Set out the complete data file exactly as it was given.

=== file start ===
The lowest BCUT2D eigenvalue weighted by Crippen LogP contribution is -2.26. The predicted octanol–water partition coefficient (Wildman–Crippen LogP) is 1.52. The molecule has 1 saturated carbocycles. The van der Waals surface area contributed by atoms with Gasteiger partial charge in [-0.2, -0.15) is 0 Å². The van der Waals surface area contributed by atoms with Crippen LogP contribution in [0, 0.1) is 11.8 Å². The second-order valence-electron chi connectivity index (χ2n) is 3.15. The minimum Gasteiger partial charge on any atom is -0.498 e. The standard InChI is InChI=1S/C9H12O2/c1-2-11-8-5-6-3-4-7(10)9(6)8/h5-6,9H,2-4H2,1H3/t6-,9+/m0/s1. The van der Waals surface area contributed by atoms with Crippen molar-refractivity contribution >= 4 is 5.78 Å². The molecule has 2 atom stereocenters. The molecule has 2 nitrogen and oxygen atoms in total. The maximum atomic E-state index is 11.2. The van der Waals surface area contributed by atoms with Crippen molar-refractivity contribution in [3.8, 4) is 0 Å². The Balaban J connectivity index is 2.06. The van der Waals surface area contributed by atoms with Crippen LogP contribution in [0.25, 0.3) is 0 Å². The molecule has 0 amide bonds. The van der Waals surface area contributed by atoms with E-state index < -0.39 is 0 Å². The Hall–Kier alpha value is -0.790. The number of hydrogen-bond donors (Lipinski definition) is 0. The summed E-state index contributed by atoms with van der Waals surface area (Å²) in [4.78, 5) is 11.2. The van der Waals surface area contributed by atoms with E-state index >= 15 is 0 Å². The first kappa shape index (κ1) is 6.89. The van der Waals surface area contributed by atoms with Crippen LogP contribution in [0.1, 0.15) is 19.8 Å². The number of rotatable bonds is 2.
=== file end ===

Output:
The lowest BCUT2D eigenvalue weighted by Crippen LogP contribution is -2.26. The predicted octanol–water partition coefficient (Wildman–Crippen LogP) is 1.52. The molecule has 1 saturated carbocycles. The van der Waals surface area contributed by atoms with Gasteiger partial charge in [-0.2, -0.15) is 0 Å². The van der Waals surface area contributed by atoms with Crippen LogP contribution in [0, 0.1) is 11.8 Å². The second-order valence-electron chi connectivity index (χ2n) is 3.15. The minimum Gasteiger partial charge on any atom is -0.498 e. The standard InChI is InChI=1S/C9H12O2/c1-2-11-8-5-6-3-4-7(10)9(6)8/h5-6,9H,2-4H2,1H3/t6-,9+/m0/s1. The van der Waals surface area contributed by atoms with Crippen molar-refractivity contribution >= 4 is 5.78 Å². The molecule has 2 atom stereocenters. The molecule has 2 nitrogen and oxygen atoms in total. The maximum atomic E-state index is 11.2. The van der Waals surface area contributed by atoms with Crippen molar-refractivity contribution in [3.8, 4) is 0 Å². The Balaban J connectivity index is 2.06. The van der Waals surface area contributed by atoms with Crippen LogP contribution in [0.25, 0.3) is 0 Å². The molecule has 0 amide bonds. The van der Waals surface area contributed by atoms with E-state index < -0.39 is 0 Å². The Hall–Kier alpha value is -0.790. The number of hydrogen-bond donors (Lipinski definition) is 0. The summed E-state index contributed by atoms with van der Waals surface area (Å²) in [4.78, 5) is 11.2. The van der Waals surface area contributed by atoms with E-state index >= 15 is 0 Å². The first kappa shape index (κ1) is 6.89. The van der Waals surface area contributed by atoms with Crippen LogP contribution in [0.1, 0.15) is 19.8 Å². The number of rotatable bonds is 2.